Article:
1. In any given town of 50,000 people or more, there are lying around the house at least 47,983 little shampoo bottles, hair conditioner bottles, soaps, sewing kits, shoeshine rags, shower caps, hand lotion bottles, and other tiny useful items people pick up at hotels.
2. They are just sitting there in the closet or medicine chest or in a cute little display on the sink in the bathroom.

The solution:
1. Gather all these items.
2. Distribute them to individuals on limited income through battered women’s shelters, food banks, and soup kitchens.
3. Save thousands of dollars, which can be used for all kinds of things. (See VI: The results, 3 above)

Solved by: Elana Erdstein, Detroit, MI, age 12, (Now Rabbi Erdstein of Temple Sinai, Atlanta) but –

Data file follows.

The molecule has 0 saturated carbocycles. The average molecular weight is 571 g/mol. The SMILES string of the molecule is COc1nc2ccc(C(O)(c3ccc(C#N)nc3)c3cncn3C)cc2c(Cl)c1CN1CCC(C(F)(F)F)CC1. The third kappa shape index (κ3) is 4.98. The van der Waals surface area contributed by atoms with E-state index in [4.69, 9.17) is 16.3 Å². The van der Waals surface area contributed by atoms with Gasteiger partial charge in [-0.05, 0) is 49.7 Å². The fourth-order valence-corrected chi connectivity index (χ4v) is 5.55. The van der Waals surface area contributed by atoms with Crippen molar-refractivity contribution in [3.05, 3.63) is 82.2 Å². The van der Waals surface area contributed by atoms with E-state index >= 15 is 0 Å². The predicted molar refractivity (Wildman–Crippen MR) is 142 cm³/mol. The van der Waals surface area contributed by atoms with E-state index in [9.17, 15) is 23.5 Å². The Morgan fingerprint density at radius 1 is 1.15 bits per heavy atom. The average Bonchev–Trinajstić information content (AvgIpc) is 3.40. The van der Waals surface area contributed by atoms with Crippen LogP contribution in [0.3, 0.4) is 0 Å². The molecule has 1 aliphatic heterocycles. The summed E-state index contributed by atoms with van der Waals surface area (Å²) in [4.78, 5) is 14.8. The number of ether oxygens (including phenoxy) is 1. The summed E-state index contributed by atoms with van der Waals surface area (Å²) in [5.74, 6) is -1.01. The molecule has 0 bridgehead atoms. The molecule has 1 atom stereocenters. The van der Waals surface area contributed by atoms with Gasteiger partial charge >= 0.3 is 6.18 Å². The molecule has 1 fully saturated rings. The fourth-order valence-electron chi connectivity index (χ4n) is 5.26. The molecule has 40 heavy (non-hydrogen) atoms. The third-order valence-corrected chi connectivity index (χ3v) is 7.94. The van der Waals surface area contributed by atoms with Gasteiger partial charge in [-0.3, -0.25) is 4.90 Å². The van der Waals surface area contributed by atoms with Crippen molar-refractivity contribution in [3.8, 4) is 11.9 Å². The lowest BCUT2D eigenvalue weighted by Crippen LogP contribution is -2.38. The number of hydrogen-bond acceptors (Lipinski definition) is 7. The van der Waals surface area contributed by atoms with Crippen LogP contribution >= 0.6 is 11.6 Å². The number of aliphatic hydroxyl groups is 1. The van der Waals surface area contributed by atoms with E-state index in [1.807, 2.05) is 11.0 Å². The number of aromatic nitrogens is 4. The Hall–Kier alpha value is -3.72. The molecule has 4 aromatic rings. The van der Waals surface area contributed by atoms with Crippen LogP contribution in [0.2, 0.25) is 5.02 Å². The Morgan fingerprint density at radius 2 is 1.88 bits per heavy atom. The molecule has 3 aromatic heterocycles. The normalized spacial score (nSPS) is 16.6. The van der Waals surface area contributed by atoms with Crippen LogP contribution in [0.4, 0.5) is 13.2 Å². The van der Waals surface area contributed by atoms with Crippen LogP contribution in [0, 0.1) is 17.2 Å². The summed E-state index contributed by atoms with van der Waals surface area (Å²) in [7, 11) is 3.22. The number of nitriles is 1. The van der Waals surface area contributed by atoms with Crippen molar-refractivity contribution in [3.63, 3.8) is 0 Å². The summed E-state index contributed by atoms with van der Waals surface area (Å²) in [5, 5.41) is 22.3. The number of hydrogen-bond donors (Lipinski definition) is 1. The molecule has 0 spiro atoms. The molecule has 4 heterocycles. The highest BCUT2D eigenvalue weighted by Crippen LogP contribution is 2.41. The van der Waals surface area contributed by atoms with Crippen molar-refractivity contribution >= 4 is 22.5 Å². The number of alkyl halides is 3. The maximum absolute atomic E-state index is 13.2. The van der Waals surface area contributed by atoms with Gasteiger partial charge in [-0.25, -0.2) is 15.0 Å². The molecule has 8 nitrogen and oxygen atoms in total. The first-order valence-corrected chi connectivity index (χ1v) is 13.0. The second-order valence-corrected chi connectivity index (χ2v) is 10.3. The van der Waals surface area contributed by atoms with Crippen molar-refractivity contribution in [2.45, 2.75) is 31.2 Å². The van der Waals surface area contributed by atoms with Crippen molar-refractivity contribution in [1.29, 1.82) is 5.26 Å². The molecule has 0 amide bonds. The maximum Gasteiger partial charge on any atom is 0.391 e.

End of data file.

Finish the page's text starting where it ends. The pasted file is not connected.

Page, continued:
Who would have thought of it?

Anyone of us.

IX. The Chilean Children
The Problem:

In Chile in the 1950’s, for every 1,000 live births, more than 130 infants died before their first birthday. In Chile in the 1950’s, more than two-thirds of Chile’s children age six and under were undernourished and, as a result, suffered some mental damage.

The solution:
Set up nutrition centers and intensive children’s treatment programs throughout the country to solve this one very specific problem.

The results:
By 1992, the infant mortality rate had fallen to less than 16 deaths per 1,000 live births. By 1992, less than 8% of Chile’s children were undernourished, and those Chileans growing up are virtually free of mental disabilities due caused by hunger and undernourishment.
Since the 1960’s, the average height of Chilean children is six inches greater than the children of the previous generation.

Solved by:
Dr. Fernando Monckeberg and the thousands who joined him in his work. (The title of the article about Dr. Monckeberg runs, “One man widely credited with saving Chile’s children”.) Without even asking the question, “Who would have….”